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Ford's $2 million USD plug-in hybrid fuel cell vehicle

From top to bottom: fuel cell, hydrogen tank and li-ion battery pack
Edmunds gets a test drive in Ford's multi-million dollar concept

About a month ago, DailyTech first brought you a glimpse at Ford's Edge HySeries crossover utility vehicle (CUV). In its current form, the concept features a hydrogen fuel cell, a 336-volt lithium-ion battery pack and electric motors for propulsion. Ford can also adapt the chassis to accommodate gasoline-electric or diesel-electric hybrid powertrains.

The editors at Edmunds were recently given a chance to drive the $2 million USD Ford Edge HySeries concept vehicle. The 5,400 pound CUV is powered solely by electricity, so power delivery is turbine smooth and quiet. Edmunds likened its forward progress to that of a "horizontal elevator." And by using a hydrogen fuel cell, the Edge HySeries has no harmful emissions and only releases water vapor into the environment.

The Edge HySeries’ powertrain is mounted low in the chassis for better weight distribution. One electric motor is located at each axle while the fuel cell and batteries are located under the driver and passenger seat respectively. The 350-bar hydrogen fuel tank is mounted along the vehicle's centerline under the center console.

Since Edmunds was given the keys to a prototype vehicle, performance wasn't quite up to production levels. The vehicle was admittedly running at 50% of its potential, so acceleration was a bit on the slow side compared to its gasoline-engined counterpart – the additional 870 pounds of heft doesn’t help either. On the other hand, the vehicle was nearly silent under acceleration with just the hum of the fuel cell compressor penetrating the cabin.

With a fully topped off battery and a full hydrogen tank, the HySeries should offer a driving range of 225 miles and a combined city/highway rating of 41MPG. This is quite favorable to the newly revised 2008 EPA ratings for some of the most popular hybrid automobiles on the North American market. The Prius, Camry Hybrid and Civic Hybrid are rated at 46MPG, 34MPG and 42MPG combined respectively under the new EPA guidelines.

With North American vehicles coming up on the short end of the stick with regards to fuel efficiency, it's good to see car manufactures looking towards technology to improve fuel efficiency given America’s apprehension to diesel power in consumer automobiles. Multi-million dollar investments in test vehicles like Ford's Edge HySeries and GM's Volt and Sequel mean that we as consumers will reap the benefits in the near future.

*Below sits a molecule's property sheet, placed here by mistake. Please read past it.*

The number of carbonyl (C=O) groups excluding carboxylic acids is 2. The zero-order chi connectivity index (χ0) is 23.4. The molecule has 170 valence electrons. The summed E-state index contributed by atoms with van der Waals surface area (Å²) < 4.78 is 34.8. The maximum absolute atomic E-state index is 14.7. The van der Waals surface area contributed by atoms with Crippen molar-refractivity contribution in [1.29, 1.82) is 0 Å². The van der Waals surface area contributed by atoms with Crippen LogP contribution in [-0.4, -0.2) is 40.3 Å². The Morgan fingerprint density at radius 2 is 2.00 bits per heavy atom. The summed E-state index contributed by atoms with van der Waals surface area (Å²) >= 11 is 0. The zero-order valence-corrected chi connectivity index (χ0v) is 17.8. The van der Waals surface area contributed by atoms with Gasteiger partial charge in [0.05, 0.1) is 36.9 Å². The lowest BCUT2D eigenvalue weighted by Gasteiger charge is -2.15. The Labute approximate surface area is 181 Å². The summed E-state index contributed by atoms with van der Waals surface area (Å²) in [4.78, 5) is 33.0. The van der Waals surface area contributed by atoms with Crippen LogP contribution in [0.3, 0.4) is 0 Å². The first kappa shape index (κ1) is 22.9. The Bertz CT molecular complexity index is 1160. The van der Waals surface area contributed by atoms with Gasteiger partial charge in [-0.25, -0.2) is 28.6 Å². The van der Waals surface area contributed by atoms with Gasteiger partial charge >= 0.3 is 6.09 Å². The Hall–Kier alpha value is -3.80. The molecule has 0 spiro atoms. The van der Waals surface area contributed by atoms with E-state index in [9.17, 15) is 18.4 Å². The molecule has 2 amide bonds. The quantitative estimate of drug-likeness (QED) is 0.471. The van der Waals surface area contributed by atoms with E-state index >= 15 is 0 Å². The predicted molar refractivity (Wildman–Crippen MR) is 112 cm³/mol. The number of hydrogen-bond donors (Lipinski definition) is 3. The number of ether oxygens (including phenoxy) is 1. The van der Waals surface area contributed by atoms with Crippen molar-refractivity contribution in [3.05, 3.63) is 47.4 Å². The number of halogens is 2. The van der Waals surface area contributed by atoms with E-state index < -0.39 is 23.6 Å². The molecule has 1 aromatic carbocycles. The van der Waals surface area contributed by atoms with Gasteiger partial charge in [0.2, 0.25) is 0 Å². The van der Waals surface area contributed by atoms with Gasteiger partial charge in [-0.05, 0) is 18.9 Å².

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RE: If they care about economy...
By RogueSpear on 2/26/2007 5:20:11 PM , Rating: 2
Well you may have quite an audience here who buy into your arguments. I am not among them. While not a professional in this field, you could say I have an interest in it and I try to keep myself informed and educated. As such I regularly spot holes in your arguments.

Rather than even refute the argument I made several posts ago, you simply steer in another direction figuring people will get distracted. Those who share your point of view will obviously go right along.

I think I've presented enough to illustrate how incomplete and myopic your argument is.

RE: If they care about economy...
By masher2 on 2/26/2007 5:48:15 PM , Rating: 1
> "I think I've presented enough to illustrate how incomplete and myopic your argument is..."

Sorry, but merely remarking that "I could prove you wrong if I had more time" doesn't cut it in place of data and hard facts. I've presented those facts. SUV's aren't the problem, they're merely a symbol for those unable to grasp the reality of a complex situation.

To repeat-- replacing every SUV on the road today would only save a few percent of our total gasoline usage. Given our current growth rate, within five years time, we'd be using more than ever.

RE: If they care about economy...
By typo101 on 2/27/2007 7:31:49 PM , Rating: 2
Man this thread has really taken off on a tangent. masher's original argument (which I agree with) really has less to do with types of cars and even fuel efficiency, and more to do with the suburban sprawl . These days people are moving away from their downtown workplace to live in a quaint suburb far away from the city (as masher also pointed out there are many reasons for this that I don't want to get into because that will probably spark another heated argument).

It is impossible to deny that more efficient cars would decrease fuel consumption, but focusing on efficiency is masking this continent's bigger problem -- the commute.

is masher being shortsighted or are you being fooled by marketing?

“And I don't know why [Apple is] acting like it’s superior. I don't even get it. What are they trying to say?” -- Bill Gates on the Mac ads

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